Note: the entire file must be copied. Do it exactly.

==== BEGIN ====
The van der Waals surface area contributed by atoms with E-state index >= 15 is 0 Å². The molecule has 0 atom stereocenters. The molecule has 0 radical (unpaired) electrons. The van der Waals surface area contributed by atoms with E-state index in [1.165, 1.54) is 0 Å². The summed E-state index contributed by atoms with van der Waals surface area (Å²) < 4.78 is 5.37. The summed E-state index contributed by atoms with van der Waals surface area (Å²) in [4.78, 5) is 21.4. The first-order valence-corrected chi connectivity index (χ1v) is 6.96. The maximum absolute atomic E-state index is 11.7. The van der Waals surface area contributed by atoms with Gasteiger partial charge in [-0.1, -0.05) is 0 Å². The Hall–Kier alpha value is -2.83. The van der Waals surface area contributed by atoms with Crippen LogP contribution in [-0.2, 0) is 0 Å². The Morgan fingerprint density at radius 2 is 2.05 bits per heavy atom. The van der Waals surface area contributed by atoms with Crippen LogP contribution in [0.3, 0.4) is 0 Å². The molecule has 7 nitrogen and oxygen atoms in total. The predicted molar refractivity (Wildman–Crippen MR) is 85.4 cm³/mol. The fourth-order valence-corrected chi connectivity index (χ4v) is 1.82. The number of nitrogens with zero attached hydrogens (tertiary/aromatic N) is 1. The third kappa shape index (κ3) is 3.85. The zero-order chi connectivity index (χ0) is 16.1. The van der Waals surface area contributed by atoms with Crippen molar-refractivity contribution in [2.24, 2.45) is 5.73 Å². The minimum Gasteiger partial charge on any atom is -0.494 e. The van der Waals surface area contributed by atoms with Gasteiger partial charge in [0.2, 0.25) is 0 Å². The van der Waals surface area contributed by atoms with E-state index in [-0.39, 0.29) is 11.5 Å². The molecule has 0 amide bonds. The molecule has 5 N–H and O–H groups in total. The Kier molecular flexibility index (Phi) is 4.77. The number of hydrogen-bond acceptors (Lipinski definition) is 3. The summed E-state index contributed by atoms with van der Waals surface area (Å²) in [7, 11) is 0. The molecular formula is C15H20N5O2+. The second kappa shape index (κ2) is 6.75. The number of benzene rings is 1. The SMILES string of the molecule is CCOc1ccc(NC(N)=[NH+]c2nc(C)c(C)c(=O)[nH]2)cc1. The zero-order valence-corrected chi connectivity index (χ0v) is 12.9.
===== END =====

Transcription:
The van der Waals surface area contributed by atoms with E-state index >= 15 is 0 Å². The molecule has 0 atom stereocenters. The molecule has 0 radical (unpaired) electrons. The van der Waals surface area contributed by atoms with E-state index in [1.165, 1.54) is 0 Å². The summed E-state index contributed by atoms with van der Waals surface area (Å²) < 4.78 is 5.37. The summed E-state index contributed by atoms with van der Waals surface area (Å²) in [4.78, 5) is 21.4. The first-order valence-corrected chi connectivity index (χ1v) is 6.96. The maximum absolute atomic E-state index is 11.7. The van der Waals surface area contributed by atoms with Gasteiger partial charge in [-0.1, -0.05) is 0 Å². The Hall–Kier alpha value is -2.83. The van der Waals surface area contributed by atoms with Crippen LogP contribution in [-0.2, 0) is 0 Å². The Morgan fingerprint density at radius 2 is 2.05 bits per heavy atom. The van der Waals surface area contributed by atoms with Crippen LogP contribution in [0.3, 0.4) is 0 Å². The molecule has 7 nitrogen and oxygen atoms in total. The predicted molar refractivity (Wildman–Crippen MR) is 85.4 cm³/mol. The fourth-order valence-corrected chi connectivity index (χ4v) is 1.82. The number of nitrogens with zero attached hydrogens (tertiary/aromatic N) is 1. The third kappa shape index (κ3) is 3.85. The zero-order chi connectivity index (χ0) is 16.1. The van der Waals surface area contributed by atoms with Crippen molar-refractivity contribution in [2.24, 2.45) is 5.73 Å². The minimum Gasteiger partial charge on any atom is -0.494 e. The van der Waals surface area contributed by atoms with Gasteiger partial charge in [0.2, 0.25) is 0 Å². The van der Waals surface area contributed by atoms with E-state index in [-0.39, 0.29) is 11.5 Å². The molecule has 0 amide bonds. The molecule has 5 N–H and O–H groups in total. The Kier molecular flexibility index (Phi) is 4.77. The number of hydrogen-bond acceptors (Lipinski definition) is 3. The summed E-state index contributed by atoms with van der Waals surface area (Å²) in [7, 11) is 0. The molecular formula is C15H20N5O2+. The second kappa shape index (κ2) is 6.75. The number of benzene rings is 1. The SMILES string of the molecule is CCOc1ccc(NC(N)=[NH+]c2nc(C)c(C)c(=O)[nH]2)cc1. The zero-order valence-corrected chi connectivity index (χ0v) is 12.9.